Bob’s behavior, while attentive, soon began to seem intrusive.  Carol tried to just relax and just enjoy the attention but she began noticing how she bristled when she saw him calling or again text or email from her. Not wanting to create a problem by saying something, she just began to respond with one-two word answers and waiting until she had received 2 or 3 messages before responding.

This was not to be ignored, as Bob quickly brought these actions to Carol’s attention. He wanted an explanation as to why she had changed and more importantly, why hadn’t she told him what was bothering her? He had been open and honest with her. Why was she ghosting him? Why couldn’t she be open and honest with him? What was she hiding?

Strangely, if felt like times she recalled with her mother…trying to explain something, fearful of the rejection, feeling confused and frustrated; never being able to satisfy the other person. But Bob was different and much more important. She was in her late twenties now (the clock was ticking!!!).  Bob seemed to love her. She didn’t want to regret letting a “good one” get away.  She was very afraid there may not be another after him.

But Carol noticed something else. Bob had a habit of turning her answers around on her. Carol would be talking about a conversation she’d had with a co-worker. When she told him what she had said, Bob would ask immediately why she said what she said. He seemed to be looking at not only what she was saying but how she was thinking. Then, the inevitable question, “Why’d you say that?” This would put Carol on the defense. It seemed like she was always on the defense now with Bob (she had always been on the defense with her mother.).

Once, Carol asked Bob to sit, cuddle and watch TV with her. Bob made an excuse, citing office work he had to do on his computer. After this occurred 3-4 times, Carol complained.

Carol: “You always have work to do. I miss you. Can’t you just take a break this evening and come sit with me?!”

Bob: “What are you getting so mad about? After all, I am working so we can do fun things, have nice things.”

Carol: “But all I want is to sit and watch TV with you a little. We never do that anymore. You are always too busy!”

Bob: “I’m not the problem here. You are. You are so needy. It is just like with my texts and emails. Here I am reaching out to you and you give me the cold shoulder! And why can’t you just tell me what you are thinking or feeling instead of blaming me by suggesting I will get mad. No, if there is anyone here that has a problem, it is you. The shit I put up with, with you!”

Carol was confused, speechless, and tearful; “What did I do wrong?”

On another occasion, Bob asked her, “How many men have you slept with?” Immediately, Carol was scared to answer but hoping to show vulnerability and trust, she answered honestly. Bob became angry. He accused her of being “loose” and having betrayed his fidelity to her. Carol withdrew and cried herself to sleep that night. While they had had sex by that time in the relationship, it had not been frequent (nor that remarkable!). After this conversation however, Bob stopped initiating. If Carol brought it up, he always had an excuse as to why that night he couldn’t but promised he would in the near future.


Many times, when working with a spouse or partner of a narcissist, the question, “Why do I stay?” comes up. Let’s look at the role of Carol’s background in her decision to stay.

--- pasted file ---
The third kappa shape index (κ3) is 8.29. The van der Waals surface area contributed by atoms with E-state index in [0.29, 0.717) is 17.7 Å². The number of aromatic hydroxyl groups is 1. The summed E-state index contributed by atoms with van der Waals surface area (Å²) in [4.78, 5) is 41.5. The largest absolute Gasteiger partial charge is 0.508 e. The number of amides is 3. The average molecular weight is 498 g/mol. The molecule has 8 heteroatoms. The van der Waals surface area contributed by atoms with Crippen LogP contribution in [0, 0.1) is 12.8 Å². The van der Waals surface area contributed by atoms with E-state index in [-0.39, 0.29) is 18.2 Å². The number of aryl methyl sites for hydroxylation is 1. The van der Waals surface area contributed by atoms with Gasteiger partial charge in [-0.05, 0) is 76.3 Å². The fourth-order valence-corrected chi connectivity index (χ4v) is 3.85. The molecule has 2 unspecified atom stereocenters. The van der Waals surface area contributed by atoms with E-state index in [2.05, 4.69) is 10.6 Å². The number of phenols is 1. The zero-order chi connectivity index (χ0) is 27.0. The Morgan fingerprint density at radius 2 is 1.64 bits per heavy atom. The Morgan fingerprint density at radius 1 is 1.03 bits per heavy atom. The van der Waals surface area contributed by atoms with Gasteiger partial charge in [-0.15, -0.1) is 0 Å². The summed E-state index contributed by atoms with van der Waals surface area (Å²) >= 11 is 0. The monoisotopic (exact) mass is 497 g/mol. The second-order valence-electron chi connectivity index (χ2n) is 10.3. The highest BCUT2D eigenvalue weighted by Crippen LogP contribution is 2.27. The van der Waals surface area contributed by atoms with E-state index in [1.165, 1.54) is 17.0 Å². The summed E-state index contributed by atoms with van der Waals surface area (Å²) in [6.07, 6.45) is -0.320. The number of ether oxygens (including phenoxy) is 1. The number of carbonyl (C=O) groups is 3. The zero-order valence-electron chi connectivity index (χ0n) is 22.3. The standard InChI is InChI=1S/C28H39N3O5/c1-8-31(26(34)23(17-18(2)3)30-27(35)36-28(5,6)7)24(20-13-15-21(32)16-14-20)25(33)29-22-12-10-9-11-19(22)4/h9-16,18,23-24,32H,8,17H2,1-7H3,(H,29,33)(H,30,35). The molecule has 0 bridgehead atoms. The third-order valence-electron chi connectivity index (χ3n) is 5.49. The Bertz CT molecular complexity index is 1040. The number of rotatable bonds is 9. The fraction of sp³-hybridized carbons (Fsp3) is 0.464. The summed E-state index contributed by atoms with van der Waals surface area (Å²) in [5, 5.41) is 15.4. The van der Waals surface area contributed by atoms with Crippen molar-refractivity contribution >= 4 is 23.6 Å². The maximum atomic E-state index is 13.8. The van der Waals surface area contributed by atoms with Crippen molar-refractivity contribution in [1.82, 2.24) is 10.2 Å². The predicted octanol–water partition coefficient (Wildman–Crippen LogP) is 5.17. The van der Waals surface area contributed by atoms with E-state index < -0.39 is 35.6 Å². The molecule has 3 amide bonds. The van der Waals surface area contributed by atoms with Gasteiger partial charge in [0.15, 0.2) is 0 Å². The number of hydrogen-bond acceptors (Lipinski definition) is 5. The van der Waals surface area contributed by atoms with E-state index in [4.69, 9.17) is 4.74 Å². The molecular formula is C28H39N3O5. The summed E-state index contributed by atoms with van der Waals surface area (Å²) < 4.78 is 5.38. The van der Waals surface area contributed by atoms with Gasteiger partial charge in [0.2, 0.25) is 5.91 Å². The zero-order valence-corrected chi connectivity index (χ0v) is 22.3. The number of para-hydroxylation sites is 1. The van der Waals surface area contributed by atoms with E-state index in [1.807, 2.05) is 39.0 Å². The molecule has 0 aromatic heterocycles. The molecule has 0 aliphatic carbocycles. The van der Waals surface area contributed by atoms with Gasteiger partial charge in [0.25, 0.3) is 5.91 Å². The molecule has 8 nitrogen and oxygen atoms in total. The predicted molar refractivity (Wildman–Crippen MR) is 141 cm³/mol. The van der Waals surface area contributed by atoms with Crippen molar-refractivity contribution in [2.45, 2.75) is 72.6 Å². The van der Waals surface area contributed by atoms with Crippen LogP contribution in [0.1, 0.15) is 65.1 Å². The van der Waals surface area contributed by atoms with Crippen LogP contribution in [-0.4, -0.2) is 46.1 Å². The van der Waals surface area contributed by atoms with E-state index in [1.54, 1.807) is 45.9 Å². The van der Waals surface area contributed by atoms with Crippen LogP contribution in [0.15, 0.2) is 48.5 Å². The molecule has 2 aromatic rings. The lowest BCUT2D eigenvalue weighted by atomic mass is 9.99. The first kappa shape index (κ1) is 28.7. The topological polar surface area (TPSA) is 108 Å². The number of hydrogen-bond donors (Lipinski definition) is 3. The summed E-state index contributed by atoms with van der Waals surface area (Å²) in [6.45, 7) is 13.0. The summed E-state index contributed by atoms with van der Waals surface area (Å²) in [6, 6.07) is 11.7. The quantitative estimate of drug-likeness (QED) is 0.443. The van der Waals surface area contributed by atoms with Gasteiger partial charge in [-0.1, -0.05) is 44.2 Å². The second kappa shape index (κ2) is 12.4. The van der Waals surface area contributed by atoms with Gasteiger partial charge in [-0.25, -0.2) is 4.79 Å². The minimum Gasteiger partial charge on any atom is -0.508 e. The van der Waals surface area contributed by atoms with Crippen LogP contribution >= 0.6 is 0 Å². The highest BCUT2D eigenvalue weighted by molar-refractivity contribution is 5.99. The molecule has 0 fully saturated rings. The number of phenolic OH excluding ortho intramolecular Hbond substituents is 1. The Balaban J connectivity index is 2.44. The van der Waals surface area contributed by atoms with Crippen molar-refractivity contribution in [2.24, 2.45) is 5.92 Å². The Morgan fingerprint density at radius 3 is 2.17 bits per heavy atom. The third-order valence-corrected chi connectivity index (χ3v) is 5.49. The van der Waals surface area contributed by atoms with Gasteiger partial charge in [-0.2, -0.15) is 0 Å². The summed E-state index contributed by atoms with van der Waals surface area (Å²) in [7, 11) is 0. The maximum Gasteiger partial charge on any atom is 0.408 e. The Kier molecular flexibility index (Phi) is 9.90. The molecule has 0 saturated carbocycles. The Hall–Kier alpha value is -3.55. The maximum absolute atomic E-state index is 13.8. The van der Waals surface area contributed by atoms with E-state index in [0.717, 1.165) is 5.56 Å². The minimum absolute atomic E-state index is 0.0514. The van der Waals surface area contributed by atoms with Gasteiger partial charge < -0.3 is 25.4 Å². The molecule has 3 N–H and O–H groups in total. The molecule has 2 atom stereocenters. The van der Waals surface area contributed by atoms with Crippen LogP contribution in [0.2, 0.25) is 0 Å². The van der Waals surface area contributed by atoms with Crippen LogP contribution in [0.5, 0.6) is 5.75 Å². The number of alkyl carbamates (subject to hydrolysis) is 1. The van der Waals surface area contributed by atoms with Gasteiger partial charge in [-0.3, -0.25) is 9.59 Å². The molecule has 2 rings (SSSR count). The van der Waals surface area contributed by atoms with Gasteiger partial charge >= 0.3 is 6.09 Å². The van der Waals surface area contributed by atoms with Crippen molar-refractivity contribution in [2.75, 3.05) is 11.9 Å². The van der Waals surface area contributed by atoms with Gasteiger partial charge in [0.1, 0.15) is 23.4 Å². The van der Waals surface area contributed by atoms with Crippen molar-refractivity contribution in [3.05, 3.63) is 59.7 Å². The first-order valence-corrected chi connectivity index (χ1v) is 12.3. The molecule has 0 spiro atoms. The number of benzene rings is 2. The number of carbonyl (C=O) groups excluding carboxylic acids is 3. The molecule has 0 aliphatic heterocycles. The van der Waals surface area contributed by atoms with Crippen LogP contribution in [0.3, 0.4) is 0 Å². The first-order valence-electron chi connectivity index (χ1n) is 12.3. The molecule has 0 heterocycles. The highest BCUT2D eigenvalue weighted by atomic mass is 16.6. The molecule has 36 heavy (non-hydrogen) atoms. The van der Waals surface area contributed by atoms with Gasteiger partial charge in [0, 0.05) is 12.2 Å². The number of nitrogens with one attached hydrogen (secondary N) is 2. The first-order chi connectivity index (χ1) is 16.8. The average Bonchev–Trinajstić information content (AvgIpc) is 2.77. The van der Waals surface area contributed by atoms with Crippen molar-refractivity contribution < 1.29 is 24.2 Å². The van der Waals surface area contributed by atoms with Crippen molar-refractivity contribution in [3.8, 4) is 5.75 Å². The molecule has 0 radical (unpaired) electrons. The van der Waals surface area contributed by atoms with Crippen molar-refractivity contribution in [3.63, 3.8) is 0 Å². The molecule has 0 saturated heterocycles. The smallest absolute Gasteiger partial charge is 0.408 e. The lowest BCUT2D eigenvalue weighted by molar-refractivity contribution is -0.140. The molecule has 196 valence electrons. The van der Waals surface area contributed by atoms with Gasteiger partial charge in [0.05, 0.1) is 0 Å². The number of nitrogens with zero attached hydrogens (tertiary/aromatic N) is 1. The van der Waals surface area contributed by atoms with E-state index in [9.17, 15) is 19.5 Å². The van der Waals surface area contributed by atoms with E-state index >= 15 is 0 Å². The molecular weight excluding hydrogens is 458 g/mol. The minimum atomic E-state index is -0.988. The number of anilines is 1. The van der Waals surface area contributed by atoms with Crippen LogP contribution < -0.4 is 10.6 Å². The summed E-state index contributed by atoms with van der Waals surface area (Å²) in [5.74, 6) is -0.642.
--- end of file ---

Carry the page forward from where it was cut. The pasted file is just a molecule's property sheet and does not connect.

When I posed that question (“Why do you stay?”), she initially cited finances. Bob had been paying some of her bills. When pushed, Carol admitted she didn’t need him to pay any of her bills but it was comforting to have him in her life, “Because what happens…I don’t know….. if my water heater goes out?”

I challenged her on this; what would she do if her water heater went out. After a lot of “I don’t knows”, she concluded she could call her girlfriend, her dad or even her boss to find out what they would do. When pushed further, she thought she could call an appliance repairman to look at it and probably could buy one if she had to.

Carol next cited marriage and kids as her reason to say. I asked her, with some surprise, “Would you really want to marry him (in light of the fact that in 4 years they had dated, she thought they averaged having sex about 4 times a year)?” “No but what if he’s the last one who is interested in me?” she responded. I challenged her on that…and she admitted other guys had “hit” on her with some frequency.

I proposed she stays because Bob is much like her mother and despite the negativity of that primary relationship, he is familiar. Carol gave this theory and the relationship serious thought. She eventually concluded it fit. About 12 months later, she broke up with Bob.

Not every narcissistic relationship is like this one but, as a therapist, I look for similarities between the relationships with each parent and the relationship with the narcissist. In this case, there were strong similarities between Bob and Carol’s mother. As Carol began to see the similarities between Bob and her mother, she naturally began to pull away from Bob. But this was a slow process (12 months).

Often I find, especially in narcissistic relationships, a person has sought out and established a relationship with a person who is similar to their parents.  This selection process is unconscious to the person; they have no idea they are searching for/selecting a toxic person. What they are aware of this that the interactions with this new person feel “right” or comfortable. What they are actually feeling comfortable with in this new person is the narcissism their parents displayed when they were a child.

As children, we can’t leave the relationship with our parents.  As adults however, we can leave but often people find reasons not to leave. People will select what is familiar, even when it is toxic, over the unknown (as in breaking up with the person and living alone).

If you are in a relationship with a narcissist, I encourage you to spend some time looking at your parents’ personalities and relationship. If one of them was narcissistic, look for ways you find yourself interacting with your partner as you did with your parents. This would be important information to share with your therapist.